• Mike Sokol says:

      That’s hard to know for sure without testing. I’m guessing it won’t have sufficient mass to avoid localized heating and meltdown. So there’s the possibility of a lightning strike punch through. Wish I had some test material and a really big Tesla Coil. That’s would be an interesting experiment.

  6. Gwen says:

    Mike,

    First of all thank you for your many articles and you tube videos covering this very important subject. One thing I have not been able to find any information on is how safe a propane tank is on your RV or Camper if the RV/Camper is struck by lightning. I am looking for a camper or tear drop trailer with aluminum skin that is safe to sleep in during a lightning storm. My concern is the exterior propane tanks that sit on the trailer hitch, as well as a propane tank inside a truck camper.

    A book I recomend to anyone who wants to better understand how lightning works and how to limit the odds of getting hit by lightning when outdoors, this is the best book I have been able to find. It is published by Mountaineers Books:
    http://www.mountaineersbooks.org/Lightning-Strikes-P296.aspx

    The following book I do not have, but it is my understanding that it is highly regarded, although written for someone with a scientific background:
    http://ebooks.cambridge.org/ebook.jsf?bid=CBO9780511585890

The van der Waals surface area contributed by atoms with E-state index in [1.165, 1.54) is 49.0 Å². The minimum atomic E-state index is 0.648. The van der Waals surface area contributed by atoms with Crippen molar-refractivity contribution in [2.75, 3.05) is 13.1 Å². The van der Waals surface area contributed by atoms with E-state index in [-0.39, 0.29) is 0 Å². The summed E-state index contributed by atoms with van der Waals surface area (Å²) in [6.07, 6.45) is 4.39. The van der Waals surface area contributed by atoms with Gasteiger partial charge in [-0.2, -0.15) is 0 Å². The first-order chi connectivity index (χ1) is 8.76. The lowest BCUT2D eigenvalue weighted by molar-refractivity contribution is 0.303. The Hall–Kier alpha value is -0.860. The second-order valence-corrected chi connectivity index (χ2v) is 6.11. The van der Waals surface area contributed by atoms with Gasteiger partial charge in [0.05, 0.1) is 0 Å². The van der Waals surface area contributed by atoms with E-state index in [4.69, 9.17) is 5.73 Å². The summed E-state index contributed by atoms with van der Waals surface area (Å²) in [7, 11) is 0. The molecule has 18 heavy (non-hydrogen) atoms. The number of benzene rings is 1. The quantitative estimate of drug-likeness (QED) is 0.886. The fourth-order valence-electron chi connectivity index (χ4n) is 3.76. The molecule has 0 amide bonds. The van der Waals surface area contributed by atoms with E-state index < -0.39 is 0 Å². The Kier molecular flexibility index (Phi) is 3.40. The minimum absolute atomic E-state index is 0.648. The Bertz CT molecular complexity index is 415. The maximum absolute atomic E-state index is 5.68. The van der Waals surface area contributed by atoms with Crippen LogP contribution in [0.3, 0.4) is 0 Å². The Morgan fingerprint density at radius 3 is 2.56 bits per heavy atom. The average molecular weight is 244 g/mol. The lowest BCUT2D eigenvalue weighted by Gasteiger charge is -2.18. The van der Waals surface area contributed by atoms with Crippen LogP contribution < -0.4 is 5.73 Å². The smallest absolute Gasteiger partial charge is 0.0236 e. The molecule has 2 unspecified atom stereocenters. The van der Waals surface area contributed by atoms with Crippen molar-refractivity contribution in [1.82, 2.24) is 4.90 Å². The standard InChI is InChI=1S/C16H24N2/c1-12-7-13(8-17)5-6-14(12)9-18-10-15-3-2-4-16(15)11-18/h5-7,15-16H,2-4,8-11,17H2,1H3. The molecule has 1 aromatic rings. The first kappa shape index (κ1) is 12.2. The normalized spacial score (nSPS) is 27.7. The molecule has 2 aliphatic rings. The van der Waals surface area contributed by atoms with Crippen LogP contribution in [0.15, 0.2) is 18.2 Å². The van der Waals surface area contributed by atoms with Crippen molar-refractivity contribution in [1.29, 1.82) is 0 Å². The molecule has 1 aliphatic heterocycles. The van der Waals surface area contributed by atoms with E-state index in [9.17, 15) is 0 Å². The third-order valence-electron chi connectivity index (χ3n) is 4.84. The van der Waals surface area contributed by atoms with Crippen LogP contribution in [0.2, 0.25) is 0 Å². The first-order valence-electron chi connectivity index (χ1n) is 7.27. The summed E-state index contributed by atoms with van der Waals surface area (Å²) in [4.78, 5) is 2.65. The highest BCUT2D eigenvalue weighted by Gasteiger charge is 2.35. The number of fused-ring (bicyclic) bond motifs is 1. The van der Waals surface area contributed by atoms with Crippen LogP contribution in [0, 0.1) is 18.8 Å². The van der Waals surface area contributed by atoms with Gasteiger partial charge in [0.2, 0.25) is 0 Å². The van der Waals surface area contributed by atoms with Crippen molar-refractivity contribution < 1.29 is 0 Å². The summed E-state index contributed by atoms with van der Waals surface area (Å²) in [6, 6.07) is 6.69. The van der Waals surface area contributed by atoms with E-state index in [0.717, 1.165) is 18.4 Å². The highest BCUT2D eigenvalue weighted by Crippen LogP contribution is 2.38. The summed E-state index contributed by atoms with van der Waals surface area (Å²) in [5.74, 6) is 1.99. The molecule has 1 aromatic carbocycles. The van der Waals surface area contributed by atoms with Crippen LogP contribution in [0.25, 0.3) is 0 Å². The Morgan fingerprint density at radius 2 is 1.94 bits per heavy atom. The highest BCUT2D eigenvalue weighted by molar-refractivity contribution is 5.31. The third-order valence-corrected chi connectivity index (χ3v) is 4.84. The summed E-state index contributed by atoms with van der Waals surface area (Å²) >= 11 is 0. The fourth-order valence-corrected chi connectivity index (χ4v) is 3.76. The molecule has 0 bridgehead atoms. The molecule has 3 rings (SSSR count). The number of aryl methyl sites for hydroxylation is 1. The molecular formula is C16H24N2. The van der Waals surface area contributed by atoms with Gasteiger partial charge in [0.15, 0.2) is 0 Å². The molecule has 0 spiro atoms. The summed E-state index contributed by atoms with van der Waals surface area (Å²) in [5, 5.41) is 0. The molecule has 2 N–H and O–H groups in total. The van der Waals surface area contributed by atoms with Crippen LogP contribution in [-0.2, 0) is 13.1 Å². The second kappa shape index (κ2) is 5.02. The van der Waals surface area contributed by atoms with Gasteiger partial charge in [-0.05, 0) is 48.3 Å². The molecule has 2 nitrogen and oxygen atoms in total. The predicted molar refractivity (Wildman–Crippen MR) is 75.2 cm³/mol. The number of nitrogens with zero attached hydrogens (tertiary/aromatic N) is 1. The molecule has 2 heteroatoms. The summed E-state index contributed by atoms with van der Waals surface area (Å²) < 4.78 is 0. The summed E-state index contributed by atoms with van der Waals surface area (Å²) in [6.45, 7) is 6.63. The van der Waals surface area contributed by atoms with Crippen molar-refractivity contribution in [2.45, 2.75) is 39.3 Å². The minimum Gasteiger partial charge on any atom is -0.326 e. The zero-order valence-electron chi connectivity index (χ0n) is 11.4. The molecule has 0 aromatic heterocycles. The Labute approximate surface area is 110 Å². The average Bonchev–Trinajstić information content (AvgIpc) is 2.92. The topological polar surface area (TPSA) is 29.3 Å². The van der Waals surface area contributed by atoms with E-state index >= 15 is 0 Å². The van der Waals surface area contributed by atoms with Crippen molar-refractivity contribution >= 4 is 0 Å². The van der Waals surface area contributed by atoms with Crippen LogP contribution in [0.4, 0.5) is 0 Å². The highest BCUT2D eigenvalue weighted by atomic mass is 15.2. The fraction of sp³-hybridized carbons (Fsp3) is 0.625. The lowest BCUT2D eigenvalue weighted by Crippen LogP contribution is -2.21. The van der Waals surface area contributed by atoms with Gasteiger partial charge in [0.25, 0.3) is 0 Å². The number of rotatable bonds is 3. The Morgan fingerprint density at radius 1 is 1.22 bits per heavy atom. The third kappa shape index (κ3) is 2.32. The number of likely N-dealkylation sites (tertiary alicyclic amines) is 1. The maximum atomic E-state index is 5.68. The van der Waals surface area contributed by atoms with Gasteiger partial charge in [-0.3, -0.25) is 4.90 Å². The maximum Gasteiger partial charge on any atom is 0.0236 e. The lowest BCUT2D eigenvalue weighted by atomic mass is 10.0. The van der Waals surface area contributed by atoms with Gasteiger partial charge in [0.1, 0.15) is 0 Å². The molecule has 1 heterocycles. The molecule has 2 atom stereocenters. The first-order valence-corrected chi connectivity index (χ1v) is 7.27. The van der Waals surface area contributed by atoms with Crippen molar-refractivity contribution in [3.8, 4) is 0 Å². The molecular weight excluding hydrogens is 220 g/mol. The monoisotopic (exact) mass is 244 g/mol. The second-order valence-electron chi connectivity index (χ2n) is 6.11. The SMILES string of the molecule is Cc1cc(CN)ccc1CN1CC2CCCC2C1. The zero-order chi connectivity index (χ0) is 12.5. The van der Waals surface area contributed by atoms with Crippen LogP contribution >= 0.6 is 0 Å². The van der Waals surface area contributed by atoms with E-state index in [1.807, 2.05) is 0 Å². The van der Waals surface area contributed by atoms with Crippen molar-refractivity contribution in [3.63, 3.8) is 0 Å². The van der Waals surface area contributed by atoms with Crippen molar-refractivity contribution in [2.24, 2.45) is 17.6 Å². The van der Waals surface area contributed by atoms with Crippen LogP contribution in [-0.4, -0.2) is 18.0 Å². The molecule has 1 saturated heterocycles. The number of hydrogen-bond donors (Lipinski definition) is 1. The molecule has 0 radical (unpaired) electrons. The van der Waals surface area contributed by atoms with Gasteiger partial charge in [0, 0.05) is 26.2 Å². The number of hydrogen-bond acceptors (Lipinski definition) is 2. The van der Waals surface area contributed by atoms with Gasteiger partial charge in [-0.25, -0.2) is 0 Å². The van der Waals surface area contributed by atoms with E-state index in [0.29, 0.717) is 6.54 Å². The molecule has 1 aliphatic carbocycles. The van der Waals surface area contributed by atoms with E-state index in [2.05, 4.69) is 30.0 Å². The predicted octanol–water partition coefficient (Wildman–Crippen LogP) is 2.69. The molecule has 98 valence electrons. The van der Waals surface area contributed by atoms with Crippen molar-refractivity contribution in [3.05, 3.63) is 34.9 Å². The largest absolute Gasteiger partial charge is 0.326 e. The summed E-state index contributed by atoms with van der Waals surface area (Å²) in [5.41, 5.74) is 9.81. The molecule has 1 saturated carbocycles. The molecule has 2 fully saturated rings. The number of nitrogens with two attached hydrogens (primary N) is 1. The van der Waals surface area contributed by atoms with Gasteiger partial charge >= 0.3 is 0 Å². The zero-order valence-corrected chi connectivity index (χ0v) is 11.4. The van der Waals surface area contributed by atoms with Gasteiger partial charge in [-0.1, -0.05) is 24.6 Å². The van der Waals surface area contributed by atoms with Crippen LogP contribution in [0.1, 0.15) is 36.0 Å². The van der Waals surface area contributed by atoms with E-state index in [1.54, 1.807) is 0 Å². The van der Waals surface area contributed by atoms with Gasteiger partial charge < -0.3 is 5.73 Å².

Regarding Jenn’s question Chapter 3 may be relevent. Based on the formula I figured (rough estimate) an ideal thickness of aluminum skin would be around 1/4 inch. The thing is aluminum skin on most campers is much thinner, not to mention sheet metal on a car, so I would welcome your take on this formula, and or advantages if any of having a thicker metal skin.

    • Mike Sokol says:

      I’m not sure that it needs to be 1/4″ thick to be effective. Airplanes have aluminum skins much thinner than that and they get hit by lighting all the time. I think the key to keeping propane tanks safe in a storm is to make sure they’re properly bonded to the frame of the RV. That means secure metal straps without corrosion. But I’ll think on this a bit more and see if I can come up with any additional info. I do know a retired Boeing engineer who worked on aircraft skin repairs, so maybe I can get a little more info on skin thickness there.